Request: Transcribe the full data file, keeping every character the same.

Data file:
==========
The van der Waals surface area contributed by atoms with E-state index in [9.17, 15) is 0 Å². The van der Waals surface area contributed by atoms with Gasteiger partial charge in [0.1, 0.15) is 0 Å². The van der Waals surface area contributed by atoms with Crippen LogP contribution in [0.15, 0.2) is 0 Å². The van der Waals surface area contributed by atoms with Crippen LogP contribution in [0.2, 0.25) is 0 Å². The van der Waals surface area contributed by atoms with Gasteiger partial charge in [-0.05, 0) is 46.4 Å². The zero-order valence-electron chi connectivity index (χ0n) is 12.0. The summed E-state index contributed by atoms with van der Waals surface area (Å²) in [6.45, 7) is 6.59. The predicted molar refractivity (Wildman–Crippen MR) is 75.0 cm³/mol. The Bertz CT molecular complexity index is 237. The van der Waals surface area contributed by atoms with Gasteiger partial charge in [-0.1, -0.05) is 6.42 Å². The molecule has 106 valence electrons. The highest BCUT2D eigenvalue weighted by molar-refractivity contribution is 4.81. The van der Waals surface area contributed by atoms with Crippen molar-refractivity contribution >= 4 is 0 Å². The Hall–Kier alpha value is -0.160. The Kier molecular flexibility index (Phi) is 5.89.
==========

The van der Waals surface area contributed by atoms with E-state index in [9.17, 15) is 0 Å². The van der Waals surface area contributed by atoms with Gasteiger partial charge in [0.1, 0.15) is 0 Å². The van der Waals surface area contributed by atoms with Crippen LogP contribution in [0.15, 0.2) is 0 Å². The van der Waals surface area contributed by atoms with Crippen LogP contribution in [0.2, 0.25) is 0 Å². The van der Waals surface area contributed by atoms with Gasteiger partial charge in [-0.05, 0) is 46.4 Å². The zero-order valence-electron chi connectivity index (χ0n) is 12.0. The summed E-state index contributed by atoms with van der Waals surface area (Å²) in [6.45, 7) is 6.59. The predicted molar refractivity (Wildman–Crippen MR) is 75.0 cm³/mol. The Bertz CT molecular complexity index is 237. The van der Waals surface area contributed by atoms with Gasteiger partial charge in [-0.1, -0.05) is 6.42 Å². The molecule has 106 valence electrons. The highest BCUT2D eigenvalue weighted by molar-refractivity contribution is 4.81. The van der Waals surface area contributed by atoms with Crippen molar-refractivity contribution >= 4 is 0 Å². The Hall–Kier alpha value is -0.160. The Kier molecular flexibility index (Phi) is 5.89.